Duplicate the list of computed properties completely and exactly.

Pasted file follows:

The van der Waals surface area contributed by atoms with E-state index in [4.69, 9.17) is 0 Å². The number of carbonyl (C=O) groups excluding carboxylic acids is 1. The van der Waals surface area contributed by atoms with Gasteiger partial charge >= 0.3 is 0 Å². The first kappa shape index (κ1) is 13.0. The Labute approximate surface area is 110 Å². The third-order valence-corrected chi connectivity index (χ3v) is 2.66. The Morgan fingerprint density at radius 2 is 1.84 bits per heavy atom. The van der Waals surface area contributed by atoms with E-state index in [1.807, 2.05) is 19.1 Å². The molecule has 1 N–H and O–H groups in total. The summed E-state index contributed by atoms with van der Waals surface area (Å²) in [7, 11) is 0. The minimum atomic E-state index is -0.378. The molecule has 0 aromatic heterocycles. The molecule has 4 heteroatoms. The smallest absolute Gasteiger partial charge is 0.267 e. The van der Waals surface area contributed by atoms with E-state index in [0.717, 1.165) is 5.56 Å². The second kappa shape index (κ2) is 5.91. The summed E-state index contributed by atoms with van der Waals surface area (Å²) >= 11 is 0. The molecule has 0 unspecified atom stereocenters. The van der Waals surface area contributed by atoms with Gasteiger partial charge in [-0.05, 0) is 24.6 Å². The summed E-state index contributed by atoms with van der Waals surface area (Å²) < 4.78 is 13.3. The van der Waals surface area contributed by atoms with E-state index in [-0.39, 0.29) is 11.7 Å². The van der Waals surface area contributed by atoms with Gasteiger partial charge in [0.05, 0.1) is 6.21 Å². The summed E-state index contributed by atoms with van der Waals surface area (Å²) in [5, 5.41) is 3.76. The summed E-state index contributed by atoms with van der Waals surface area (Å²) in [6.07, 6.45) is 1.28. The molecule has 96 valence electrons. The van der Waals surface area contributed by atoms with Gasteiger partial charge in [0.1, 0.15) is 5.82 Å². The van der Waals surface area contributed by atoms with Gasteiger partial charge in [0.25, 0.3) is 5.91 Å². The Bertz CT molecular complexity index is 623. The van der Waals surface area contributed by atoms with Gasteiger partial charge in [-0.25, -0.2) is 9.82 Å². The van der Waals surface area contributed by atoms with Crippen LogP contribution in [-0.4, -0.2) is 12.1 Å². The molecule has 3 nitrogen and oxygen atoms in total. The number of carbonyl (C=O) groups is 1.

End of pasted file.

The van der Waals surface area contributed by atoms with E-state index in [4.69, 9.17) is 0 Å². The number of carbonyl (C=O) groups excluding carboxylic acids is 1. The van der Waals surface area contributed by atoms with Gasteiger partial charge >= 0.3 is 0 Å². The first kappa shape index (κ1) is 13.0. The Labute approximate surface area is 110 Å². The third-order valence-corrected chi connectivity index (χ3v) is 2.66. The Morgan fingerprint density at radius 2 is 1.84 bits per heavy atom. The van der Waals surface area contributed by atoms with E-state index in [1.807, 2.05) is 19.1 Å². The molecule has 1 N–H and O–H groups in total. The summed E-state index contributed by atoms with van der Waals surface area (Å²) in [7, 11) is 0. The minimum atomic E-state index is -0.378. The molecule has 0 aromatic heterocycles. The molecule has 4 heteroatoms. The smallest absolute Gasteiger partial charge is 0.267 e. The van der Waals surface area contributed by atoms with E-state index in [0.717, 1.165) is 5.56 Å². The second kappa shape index (κ2) is 5.91. The summed E-state index contributed by atoms with van der Waals surface area (Å²) >= 11 is 0. The molecule has 0 unspecified atom stereocenters. The van der Waals surface area contributed by atoms with Gasteiger partial charge in [-0.05, 0) is 24.6 Å². The summed E-state index contributed by atoms with van der Waals surface area (Å²) < 4.78 is 13.3. The van der Waals surface area contributed by atoms with E-state index in [-0.39, 0.29) is 11.7 Å². The van der Waals surface area contributed by atoms with Gasteiger partial charge in [0.05, 0.1) is 6.21 Å². The summed E-state index contributed by atoms with van der Waals surface area (Å²) in [5, 5.41) is 3.76. The summed E-state index contributed by atoms with van der Waals surface area (Å²) in [6.07, 6.45) is 1.28. The molecule has 96 valence electrons. The van der Waals surface area contributed by atoms with Gasteiger partial charge in [0.1, 0.15) is 5.82 Å². The van der Waals surface area contributed by atoms with Gasteiger partial charge in [0.25, 0.3) is 5.91 Å². The Bertz CT molecular complexity index is 623. The van der Waals surface area contributed by atoms with Gasteiger partial charge in [-0.25, -0.2) is 9.82 Å². The van der Waals surface area contributed by atoms with Crippen LogP contribution in [-0.4, -0.2) is 12.1 Å². The molecule has 3 nitrogen and oxygen atoms in total. The number of carbonyl (C=O) groups is 1.